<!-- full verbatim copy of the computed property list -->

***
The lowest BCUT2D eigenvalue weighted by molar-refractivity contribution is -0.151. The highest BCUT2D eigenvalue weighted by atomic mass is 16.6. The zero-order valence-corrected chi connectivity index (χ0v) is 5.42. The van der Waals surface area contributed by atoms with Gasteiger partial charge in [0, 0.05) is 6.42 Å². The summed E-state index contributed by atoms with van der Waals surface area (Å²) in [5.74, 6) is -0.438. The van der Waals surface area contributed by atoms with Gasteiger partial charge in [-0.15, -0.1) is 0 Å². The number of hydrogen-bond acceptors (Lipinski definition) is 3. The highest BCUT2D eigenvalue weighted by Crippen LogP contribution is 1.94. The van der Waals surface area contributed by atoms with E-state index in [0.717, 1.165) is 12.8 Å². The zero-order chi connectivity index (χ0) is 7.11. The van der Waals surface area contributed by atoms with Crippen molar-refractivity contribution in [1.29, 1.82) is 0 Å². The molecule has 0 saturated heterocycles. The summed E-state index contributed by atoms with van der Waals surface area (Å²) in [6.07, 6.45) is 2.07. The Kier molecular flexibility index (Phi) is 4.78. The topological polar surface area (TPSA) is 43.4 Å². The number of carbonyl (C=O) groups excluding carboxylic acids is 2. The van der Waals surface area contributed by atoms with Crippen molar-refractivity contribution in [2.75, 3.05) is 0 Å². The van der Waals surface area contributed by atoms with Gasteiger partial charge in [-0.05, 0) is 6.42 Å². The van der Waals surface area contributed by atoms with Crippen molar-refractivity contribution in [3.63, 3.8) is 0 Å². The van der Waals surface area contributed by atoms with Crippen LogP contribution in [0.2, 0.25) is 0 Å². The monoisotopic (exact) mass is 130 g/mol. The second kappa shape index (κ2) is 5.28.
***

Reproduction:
The lowest BCUT2D eigenvalue weighted by molar-refractivity contribution is -0.151. The highest BCUT2D eigenvalue weighted by atomic mass is 16.6. The zero-order valence-corrected chi connectivity index (χ0v) is 5.42. The van der Waals surface area contributed by atoms with Gasteiger partial charge in [0, 0.05) is 6.42 Å². The summed E-state index contributed by atoms with van der Waals surface area (Å²) in [5.74, 6) is -0.438. The van der Waals surface area contributed by atoms with Gasteiger partial charge in [-0.15, -0.1) is 0 Å². The number of hydrogen-bond acceptors (Lipinski definition) is 3. The highest BCUT2D eigenvalue weighted by Crippen LogP contribution is 1.94. The van der Waals surface area contributed by atoms with E-state index in [0.717, 1.165) is 12.8 Å². The zero-order chi connectivity index (χ0) is 7.11. The van der Waals surface area contributed by atoms with Crippen molar-refractivity contribution in [1.29, 1.82) is 0 Å². The molecule has 0 saturated heterocycles. The summed E-state index contributed by atoms with van der Waals surface area (Å²) in [6.07, 6.45) is 2.07. The Kier molecular flexibility index (Phi) is 4.78. The topological polar surface area (TPSA) is 43.4 Å². The number of carbonyl (C=O) groups excluding carboxylic acids is 2. The van der Waals surface area contributed by atoms with Crippen molar-refractivity contribution in [2.75, 3.05) is 0 Å². The van der Waals surface area contributed by atoms with Gasteiger partial charge in [-0.05, 0) is 6.42 Å². The van der Waals surface area contributed by atoms with Crippen molar-refractivity contribution in [3.63, 3.8) is 0 Å². The van der Waals surface area contributed by atoms with Crippen LogP contribution in [0.2, 0.25) is 0 Å². The monoisotopic (exact) mass is 130 g/mol. The second kappa shape index (κ2) is 5.28.